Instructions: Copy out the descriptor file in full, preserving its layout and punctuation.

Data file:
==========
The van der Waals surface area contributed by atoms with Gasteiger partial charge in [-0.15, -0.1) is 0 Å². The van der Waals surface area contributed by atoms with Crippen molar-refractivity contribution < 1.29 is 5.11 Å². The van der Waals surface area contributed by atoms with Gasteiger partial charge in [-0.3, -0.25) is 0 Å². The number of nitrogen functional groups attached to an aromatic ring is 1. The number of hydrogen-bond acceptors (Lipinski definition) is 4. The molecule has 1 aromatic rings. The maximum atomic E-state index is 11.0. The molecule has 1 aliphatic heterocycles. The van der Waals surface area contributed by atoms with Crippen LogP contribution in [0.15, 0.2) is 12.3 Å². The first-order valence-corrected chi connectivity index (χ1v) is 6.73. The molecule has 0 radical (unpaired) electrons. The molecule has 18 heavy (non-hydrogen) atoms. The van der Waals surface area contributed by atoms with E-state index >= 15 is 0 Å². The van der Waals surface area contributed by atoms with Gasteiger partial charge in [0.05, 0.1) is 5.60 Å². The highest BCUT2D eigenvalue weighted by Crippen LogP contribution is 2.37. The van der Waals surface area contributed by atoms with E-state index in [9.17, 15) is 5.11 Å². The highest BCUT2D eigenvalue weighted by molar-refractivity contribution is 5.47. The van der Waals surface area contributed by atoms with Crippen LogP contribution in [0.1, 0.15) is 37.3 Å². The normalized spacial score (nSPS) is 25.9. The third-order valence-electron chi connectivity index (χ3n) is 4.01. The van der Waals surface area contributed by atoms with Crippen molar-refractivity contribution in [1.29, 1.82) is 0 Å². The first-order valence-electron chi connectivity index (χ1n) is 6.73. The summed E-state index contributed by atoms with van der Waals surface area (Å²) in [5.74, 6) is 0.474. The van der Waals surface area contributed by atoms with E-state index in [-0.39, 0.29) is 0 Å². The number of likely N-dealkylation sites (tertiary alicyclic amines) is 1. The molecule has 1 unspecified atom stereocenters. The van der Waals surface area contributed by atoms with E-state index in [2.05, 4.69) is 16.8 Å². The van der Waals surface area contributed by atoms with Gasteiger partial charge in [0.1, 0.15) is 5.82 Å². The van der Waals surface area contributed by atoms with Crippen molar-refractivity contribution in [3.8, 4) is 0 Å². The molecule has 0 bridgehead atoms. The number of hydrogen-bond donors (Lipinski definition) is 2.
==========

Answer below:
The van der Waals surface area contributed by atoms with Gasteiger partial charge in [-0.15, -0.1) is 0 Å². The van der Waals surface area contributed by atoms with Crippen molar-refractivity contribution < 1.29 is 5.11 Å². The van der Waals surface area contributed by atoms with Gasteiger partial charge in [-0.3, -0.25) is 0 Å². The number of nitrogen functional groups attached to an aromatic ring is 1. The number of hydrogen-bond acceptors (Lipinski definition) is 4. The molecule has 1 aromatic rings. The maximum atomic E-state index is 11.0. The molecule has 1 aliphatic heterocycles. The van der Waals surface area contributed by atoms with Crippen LogP contribution in [0.15, 0.2) is 12.3 Å². The first-order valence-corrected chi connectivity index (χ1v) is 6.73. The molecule has 0 radical (unpaired) electrons. The molecule has 18 heavy (non-hydrogen) atoms. The van der Waals surface area contributed by atoms with E-state index >= 15 is 0 Å². The van der Waals surface area contributed by atoms with Gasteiger partial charge in [0.05, 0.1) is 5.60 Å². The highest BCUT2D eigenvalue weighted by Crippen LogP contribution is 2.37. The van der Waals surface area contributed by atoms with E-state index in [9.17, 15) is 5.11 Å². The highest BCUT2D eigenvalue weighted by molar-refractivity contribution is 5.47. The van der Waals surface area contributed by atoms with Crippen LogP contribution in [0.1, 0.15) is 37.3 Å². The normalized spacial score (nSPS) is 25.9. The third-order valence-electron chi connectivity index (χ3n) is 4.01. The van der Waals surface area contributed by atoms with Crippen molar-refractivity contribution in [1.29, 1.82) is 0 Å². The first-order valence-electron chi connectivity index (χ1n) is 6.73. The summed E-state index contributed by atoms with van der Waals surface area (Å²) in [5.74, 6) is 0.474. The van der Waals surface area contributed by atoms with E-state index in [-0.39, 0.29) is 0 Å². The number of likely N-dealkylation sites (tertiary alicyclic amines) is 1. The molecule has 1 unspecified atom stereocenters. The van der Waals surface area contributed by atoms with E-state index in [2.05, 4.69) is 16.8 Å². The van der Waals surface area contributed by atoms with Gasteiger partial charge in [0.1, 0.15) is 5.82 Å². The van der Waals surface area contributed by atoms with Crippen molar-refractivity contribution in [3.8, 4) is 0 Å². The molecule has 0 bridgehead atoms. The number of hydrogen-bond donors (Lipinski definition) is 2.